Whilst the technology is now fairly obsolete, the OHP sheets can, surprisingly, still be purchased from stores like Officeworks. We can print our circuit board design onto these sheets, and they will work as the mask. The toner printed onto the transparent OHP sheet will block light from travelling through that section, and thus, will prevent the UV light from curing the photosensitive layer.
For the photosensitive layer, we will use a pre-sensitised positive photosensitive PCB. These PCBs come with a photosensitive layer already attached and are specifically designed for this process. If you don’t have access to such a PCB, you can also purchase a positive resist photosensitive film that can be applied to a usual copper-clad PCB.
For the developer, we will use caustic soda / sodium hydroxide. This, along with the etchant sodium persulfate and the pre-sensitised positive photosensitive PCB came in a handy kit, which you can purchase from Jaycar (Part no. HG9990).
The kit comes with nearly everything you need for the process, but we strongly recommend you get yourself a funnel and a couple of 1-litre glass bottles that you can use to store the liquid chemicals in after the process.
These bottles should be very clearly marked and stored as per the recommendations in the Material Safety Datasheets (MSDS) for the respective chemical. We recommend non-food containers, such as Turpentine/metho bottles, which already look different. Glass bottles are good if stored where they won't get knocked over. We will also be experimenting with the Kinsten pre-sensitided PCBs, the Kinsten DP-50 developer and Ammonium Persulfate etchant form Altronics.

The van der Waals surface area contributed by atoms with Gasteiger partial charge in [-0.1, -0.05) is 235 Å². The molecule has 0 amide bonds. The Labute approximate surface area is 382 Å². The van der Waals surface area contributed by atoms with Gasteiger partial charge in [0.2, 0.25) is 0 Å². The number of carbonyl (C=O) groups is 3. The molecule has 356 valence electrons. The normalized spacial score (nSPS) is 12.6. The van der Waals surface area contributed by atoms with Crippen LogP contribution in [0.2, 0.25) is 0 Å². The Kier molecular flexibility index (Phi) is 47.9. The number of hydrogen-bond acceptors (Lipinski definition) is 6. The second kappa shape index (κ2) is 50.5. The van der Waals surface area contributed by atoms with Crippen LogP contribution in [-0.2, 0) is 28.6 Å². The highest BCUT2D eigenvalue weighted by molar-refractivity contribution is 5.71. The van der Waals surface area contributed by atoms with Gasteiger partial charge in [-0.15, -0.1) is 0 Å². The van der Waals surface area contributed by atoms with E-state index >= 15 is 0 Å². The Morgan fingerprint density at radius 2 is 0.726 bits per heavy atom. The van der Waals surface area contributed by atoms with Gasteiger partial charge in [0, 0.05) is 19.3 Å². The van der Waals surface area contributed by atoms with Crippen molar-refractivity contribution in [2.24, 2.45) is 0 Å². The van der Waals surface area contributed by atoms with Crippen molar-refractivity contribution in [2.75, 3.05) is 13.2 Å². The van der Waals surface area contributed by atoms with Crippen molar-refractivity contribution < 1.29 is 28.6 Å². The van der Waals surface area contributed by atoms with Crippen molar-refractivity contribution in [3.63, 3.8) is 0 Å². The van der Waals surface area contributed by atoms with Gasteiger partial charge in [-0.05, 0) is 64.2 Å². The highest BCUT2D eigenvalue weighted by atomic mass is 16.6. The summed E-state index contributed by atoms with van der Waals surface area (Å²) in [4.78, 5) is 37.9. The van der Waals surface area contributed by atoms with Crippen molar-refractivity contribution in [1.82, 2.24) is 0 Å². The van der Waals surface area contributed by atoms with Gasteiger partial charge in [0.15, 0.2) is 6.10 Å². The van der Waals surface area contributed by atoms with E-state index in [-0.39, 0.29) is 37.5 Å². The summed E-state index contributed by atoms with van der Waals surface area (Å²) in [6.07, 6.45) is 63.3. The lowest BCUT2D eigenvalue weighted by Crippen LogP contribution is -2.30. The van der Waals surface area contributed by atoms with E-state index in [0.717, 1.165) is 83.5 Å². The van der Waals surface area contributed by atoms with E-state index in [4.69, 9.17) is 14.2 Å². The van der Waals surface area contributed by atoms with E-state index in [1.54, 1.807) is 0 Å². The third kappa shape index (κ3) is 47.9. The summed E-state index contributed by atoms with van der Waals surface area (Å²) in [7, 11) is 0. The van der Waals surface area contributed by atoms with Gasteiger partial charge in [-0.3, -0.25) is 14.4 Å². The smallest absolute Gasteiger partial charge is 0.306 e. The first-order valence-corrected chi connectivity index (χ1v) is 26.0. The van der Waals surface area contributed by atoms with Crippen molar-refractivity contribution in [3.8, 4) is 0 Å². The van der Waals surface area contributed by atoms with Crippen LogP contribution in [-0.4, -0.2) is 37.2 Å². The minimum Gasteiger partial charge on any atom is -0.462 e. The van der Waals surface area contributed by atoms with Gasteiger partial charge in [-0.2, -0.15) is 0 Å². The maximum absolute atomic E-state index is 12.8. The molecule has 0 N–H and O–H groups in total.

Before beginning, we should read and understand the MSDS for the sodium persulfate or ammonium persulfate etchant you are using. You should not proceed without first understanding the risks associated with the chemicals and implementing control measures to mitigate said risks. This also applies to Acetone and other chemicals you may be using for cleaning.
We recommend you follow these general chemical handling safety tips:
- All work must be done in a in a well ventilated clean and tidy environment, free from any trip hazards including other people and pets.